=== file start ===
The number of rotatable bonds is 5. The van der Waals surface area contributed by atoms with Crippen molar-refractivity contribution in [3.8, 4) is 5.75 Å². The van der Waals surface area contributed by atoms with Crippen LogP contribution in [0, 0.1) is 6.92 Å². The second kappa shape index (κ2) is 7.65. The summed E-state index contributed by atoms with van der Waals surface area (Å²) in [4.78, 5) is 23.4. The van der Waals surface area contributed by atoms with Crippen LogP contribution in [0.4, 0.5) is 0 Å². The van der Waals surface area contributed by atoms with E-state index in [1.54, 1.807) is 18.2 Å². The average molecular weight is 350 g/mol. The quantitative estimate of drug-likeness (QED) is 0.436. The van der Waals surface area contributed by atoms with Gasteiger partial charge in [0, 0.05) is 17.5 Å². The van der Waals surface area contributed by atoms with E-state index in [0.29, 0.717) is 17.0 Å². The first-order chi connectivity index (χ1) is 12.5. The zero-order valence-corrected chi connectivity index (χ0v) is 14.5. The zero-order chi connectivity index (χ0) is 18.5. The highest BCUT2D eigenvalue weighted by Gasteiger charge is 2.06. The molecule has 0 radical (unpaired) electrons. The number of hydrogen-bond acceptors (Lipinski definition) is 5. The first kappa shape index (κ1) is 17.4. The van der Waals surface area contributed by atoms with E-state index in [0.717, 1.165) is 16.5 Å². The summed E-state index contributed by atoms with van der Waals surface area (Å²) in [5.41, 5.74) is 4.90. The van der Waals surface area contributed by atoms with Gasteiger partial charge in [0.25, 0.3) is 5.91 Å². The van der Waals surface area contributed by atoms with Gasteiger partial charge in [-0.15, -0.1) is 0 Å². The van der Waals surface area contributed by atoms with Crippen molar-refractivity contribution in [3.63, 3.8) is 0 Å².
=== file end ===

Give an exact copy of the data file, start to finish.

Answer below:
The number of rotatable bonds is 5. The van der Waals surface area contributed by atoms with Crippen molar-refractivity contribution in [3.8, 4) is 5.75 Å². The van der Waals surface area contributed by atoms with Crippen LogP contribution in [0, 0.1) is 6.92 Å². The second kappa shape index (κ2) is 7.65. The summed E-state index contributed by atoms with van der Waals surface area (Å²) in [4.78, 5) is 23.4. The van der Waals surface area contributed by atoms with Crippen LogP contribution in [0.4, 0.5) is 0 Å². The van der Waals surface area contributed by atoms with E-state index in [1.54, 1.807) is 18.2 Å². The average molecular weight is 350 g/mol. The quantitative estimate of drug-likeness (QED) is 0.436. The van der Waals surface area contributed by atoms with Gasteiger partial charge in [0, 0.05) is 17.5 Å². The van der Waals surface area contributed by atoms with E-state index in [0.29, 0.717) is 17.0 Å². The first-order chi connectivity index (χ1) is 12.5. The zero-order valence-corrected chi connectivity index (χ0v) is 14.5. The zero-order chi connectivity index (χ0) is 18.5. The highest BCUT2D eigenvalue weighted by Gasteiger charge is 2.06. The molecule has 0 radical (unpaired) electrons. The number of hydrogen-bond acceptors (Lipinski definition) is 5. The first kappa shape index (κ1) is 17.4. The van der Waals surface area contributed by atoms with E-state index in [0.717, 1.165) is 16.5 Å². The summed E-state index contributed by atoms with van der Waals surface area (Å²) in [5.41, 5.74) is 4.90. The van der Waals surface area contributed by atoms with Gasteiger partial charge in [0.25, 0.3) is 5.91 Å². The van der Waals surface area contributed by atoms with Gasteiger partial charge in [-0.15, -0.1) is 0 Å². The van der Waals surface area contributed by atoms with Crippen molar-refractivity contribution in [3.63, 3.8) is 0 Å².